J G Russell Award

The call for nominations is currently closed

Applications are not sought for this award. Awardees are chosen from the recipients of the Australian Research Council Discovery Early Career Researcher Awards.


The J G Russell Award is aimed at financially helping talented younger researchers in the basic sciences as a token of the community’s regard for them. It recognises the costs involved in experimental research, and can be used towards the costs of equipment, maintenance, and travel.

Applications are not sought for this award. Highly ranked recipients of the Australian Research Council Discovery Early Career Researcher Awards will be contacted by the Academy and invited to apply.

These top-up funding awards are valued at $7,000 each and are supported by the generosity of the late Miss J Russell.

Funded activities are normally expected to have been undertaken within two years from the date of award. Awardees may apply for extensions due to extenuating circumstances or to apply for variations to remove or adapt to barriers encountered to their planned research or travel.

Supporting institutes and awardees are required to ensure that any research they undertake that is funded by the Australian Academy of Science adheres to the Australian Code for the Responsible Conduct of research, severe breach of these codes may result in the withdrawal of current and refusal of future funding support. Research involving Indigenous Australians must  comply with the Guidelines for Ethical Research in Australian Indigenous Studies.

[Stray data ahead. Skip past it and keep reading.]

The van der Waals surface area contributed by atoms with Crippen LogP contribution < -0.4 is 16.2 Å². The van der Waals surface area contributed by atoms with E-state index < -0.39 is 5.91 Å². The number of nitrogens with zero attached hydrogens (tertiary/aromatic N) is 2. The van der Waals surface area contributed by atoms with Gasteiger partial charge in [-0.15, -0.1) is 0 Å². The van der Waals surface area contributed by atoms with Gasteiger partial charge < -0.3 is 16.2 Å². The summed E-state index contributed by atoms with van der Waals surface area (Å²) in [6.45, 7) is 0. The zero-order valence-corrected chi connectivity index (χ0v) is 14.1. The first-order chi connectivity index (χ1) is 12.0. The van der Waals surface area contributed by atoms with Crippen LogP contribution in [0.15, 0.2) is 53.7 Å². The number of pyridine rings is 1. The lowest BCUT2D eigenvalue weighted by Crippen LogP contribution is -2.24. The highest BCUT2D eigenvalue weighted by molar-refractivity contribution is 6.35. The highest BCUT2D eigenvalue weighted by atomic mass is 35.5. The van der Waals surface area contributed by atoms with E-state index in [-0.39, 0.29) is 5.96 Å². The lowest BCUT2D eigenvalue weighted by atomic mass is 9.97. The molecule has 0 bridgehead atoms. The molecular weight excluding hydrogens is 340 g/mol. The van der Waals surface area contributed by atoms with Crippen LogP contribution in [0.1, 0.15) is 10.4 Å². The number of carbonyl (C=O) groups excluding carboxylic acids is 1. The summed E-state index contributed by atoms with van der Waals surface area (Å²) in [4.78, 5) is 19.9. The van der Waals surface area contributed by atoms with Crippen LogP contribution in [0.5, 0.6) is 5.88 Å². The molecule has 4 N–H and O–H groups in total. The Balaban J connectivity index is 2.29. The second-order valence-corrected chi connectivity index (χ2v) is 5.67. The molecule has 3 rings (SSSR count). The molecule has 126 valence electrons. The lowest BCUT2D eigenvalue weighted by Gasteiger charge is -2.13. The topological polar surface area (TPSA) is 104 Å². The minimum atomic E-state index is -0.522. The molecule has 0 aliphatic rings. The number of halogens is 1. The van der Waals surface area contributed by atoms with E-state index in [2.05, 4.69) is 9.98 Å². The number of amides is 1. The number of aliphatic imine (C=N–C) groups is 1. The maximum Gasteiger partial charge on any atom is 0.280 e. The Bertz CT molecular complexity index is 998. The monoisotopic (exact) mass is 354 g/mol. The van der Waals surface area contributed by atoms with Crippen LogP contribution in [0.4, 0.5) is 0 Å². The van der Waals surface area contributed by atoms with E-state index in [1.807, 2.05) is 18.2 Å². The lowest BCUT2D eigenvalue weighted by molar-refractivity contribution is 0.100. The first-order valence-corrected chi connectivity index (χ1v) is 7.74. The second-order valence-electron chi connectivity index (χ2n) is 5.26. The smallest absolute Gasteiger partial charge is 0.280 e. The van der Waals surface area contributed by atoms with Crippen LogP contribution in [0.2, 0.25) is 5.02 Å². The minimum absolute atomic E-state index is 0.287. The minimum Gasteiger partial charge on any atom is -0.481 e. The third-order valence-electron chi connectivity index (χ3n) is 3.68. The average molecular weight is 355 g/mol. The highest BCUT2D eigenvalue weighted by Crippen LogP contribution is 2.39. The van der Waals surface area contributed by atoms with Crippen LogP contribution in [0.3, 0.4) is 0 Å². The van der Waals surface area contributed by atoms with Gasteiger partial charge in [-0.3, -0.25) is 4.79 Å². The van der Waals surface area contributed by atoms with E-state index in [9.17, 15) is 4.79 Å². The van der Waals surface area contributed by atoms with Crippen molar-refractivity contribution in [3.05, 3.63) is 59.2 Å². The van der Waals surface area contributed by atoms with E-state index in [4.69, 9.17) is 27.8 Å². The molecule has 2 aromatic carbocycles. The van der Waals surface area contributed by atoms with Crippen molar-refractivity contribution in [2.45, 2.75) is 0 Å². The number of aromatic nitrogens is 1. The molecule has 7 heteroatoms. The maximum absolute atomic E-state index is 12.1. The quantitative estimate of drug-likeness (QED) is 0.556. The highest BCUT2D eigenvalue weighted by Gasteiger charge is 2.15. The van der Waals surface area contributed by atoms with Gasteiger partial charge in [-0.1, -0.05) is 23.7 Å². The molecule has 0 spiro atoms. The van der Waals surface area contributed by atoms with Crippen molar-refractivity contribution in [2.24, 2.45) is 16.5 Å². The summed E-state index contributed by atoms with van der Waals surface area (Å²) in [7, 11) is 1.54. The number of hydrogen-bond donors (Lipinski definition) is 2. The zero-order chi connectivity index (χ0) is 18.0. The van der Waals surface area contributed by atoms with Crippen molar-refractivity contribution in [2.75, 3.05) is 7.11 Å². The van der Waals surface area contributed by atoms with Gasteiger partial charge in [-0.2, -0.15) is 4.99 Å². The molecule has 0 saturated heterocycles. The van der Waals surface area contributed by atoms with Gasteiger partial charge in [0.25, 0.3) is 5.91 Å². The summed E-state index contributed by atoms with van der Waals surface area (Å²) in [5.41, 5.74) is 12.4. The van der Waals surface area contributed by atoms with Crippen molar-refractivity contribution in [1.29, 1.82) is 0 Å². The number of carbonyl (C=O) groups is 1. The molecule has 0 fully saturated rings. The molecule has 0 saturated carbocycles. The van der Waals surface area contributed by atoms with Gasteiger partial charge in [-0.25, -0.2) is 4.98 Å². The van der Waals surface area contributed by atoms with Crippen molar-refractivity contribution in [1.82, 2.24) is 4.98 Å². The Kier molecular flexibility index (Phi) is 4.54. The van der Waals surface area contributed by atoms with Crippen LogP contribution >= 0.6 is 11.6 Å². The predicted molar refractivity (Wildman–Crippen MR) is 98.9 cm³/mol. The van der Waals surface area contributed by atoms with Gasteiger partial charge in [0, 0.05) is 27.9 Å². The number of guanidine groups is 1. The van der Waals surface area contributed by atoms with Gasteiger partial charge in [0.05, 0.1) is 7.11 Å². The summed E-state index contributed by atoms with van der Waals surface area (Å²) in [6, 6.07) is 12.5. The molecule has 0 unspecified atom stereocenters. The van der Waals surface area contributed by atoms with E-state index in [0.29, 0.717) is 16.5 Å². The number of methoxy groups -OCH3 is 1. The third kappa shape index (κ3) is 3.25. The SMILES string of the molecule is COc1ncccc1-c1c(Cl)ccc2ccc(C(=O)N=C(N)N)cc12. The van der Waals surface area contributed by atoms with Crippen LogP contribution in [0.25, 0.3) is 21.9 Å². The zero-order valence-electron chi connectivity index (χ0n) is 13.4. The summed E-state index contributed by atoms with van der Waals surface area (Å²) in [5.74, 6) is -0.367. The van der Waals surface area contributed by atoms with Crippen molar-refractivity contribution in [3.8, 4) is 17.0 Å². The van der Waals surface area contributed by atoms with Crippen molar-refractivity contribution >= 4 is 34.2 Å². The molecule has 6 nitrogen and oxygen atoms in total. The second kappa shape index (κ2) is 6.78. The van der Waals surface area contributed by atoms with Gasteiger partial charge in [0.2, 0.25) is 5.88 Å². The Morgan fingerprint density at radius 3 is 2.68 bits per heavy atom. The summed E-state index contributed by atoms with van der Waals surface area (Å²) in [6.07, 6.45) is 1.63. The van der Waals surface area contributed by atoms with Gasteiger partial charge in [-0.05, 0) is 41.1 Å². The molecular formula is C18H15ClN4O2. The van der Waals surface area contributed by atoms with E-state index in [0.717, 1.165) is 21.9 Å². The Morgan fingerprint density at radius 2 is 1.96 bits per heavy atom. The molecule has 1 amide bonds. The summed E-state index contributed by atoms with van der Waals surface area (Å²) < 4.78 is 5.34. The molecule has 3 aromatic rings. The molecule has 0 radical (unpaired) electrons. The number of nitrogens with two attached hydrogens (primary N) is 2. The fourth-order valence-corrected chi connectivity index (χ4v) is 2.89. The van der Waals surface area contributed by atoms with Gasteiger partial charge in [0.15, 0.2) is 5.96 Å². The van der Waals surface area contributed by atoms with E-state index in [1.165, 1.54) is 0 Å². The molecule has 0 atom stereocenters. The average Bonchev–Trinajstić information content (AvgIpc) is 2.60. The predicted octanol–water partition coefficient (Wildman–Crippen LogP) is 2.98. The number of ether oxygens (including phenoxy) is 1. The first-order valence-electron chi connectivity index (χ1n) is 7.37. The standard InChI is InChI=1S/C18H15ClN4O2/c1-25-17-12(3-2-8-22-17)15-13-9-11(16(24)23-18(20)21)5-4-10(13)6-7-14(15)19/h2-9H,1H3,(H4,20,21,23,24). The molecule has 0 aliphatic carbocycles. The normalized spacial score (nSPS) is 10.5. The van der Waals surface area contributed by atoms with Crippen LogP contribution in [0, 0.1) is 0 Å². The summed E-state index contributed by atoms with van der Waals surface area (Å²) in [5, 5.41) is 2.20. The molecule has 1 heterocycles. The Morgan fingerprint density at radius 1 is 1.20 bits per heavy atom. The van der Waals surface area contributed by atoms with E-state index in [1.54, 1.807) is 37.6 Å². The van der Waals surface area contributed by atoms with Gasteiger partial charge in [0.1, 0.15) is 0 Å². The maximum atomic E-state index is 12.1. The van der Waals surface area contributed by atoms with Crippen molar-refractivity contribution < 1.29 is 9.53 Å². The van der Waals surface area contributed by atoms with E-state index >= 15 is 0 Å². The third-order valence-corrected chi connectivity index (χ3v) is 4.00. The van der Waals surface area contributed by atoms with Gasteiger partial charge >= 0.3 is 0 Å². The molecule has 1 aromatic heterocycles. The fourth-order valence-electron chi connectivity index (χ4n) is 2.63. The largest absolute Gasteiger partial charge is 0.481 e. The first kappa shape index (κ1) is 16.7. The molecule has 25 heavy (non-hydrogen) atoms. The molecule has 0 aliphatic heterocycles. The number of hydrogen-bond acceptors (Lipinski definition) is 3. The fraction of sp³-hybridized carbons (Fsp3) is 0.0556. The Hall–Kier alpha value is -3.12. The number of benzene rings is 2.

For more information contact awards@science.org.au.



  • Dr Blanca del Rosal Rabes - Dr del Rosal's research aims to develop a contactless method based on near-infrared (NIR) light to get real-time maps of the temperature of the nervous system in living animals, to reveal the links between local heating and neural function. She will use the award to improve and expand her spectroscopy system to use laser sources, allowing her to study different fluorescent nanomaterials for use in research.
  • ​Dr Annie Colebatch -Dr Colebatch's research focuses on using liquid organic hydrogen carriers (LOHCs), which can release energy on demand and be “refuelled”, to meet the challenge of clean energy. She will use the award to purchase a second pressure reactor to facilitate multiple students conducting experiments concurrently, allowing flexibility in project design and improving productivity.
  • ​Dr Laura Grogan - Dr Grogan's research aims to model the relationship between tolerance, and resistance of, chytridiomycosis (an infectious disease that affects amphibians worldwide) in Fleay’s, Great and Giant Barred frogs. She will use the award to genetically sequence the tissues that are involved in immune response, allowing her to examine a greater range of genes related to immunity.
  • Dr James Baker - Dr Baker studies soil erosion driven by flowing fluids with the aim of predicting, and ultimately preventing, intense soil loss or problematic build-up of sediment. He will use the award to fund a two-day collaboration of Australian researchers, as well as for new X-ray equipment for meas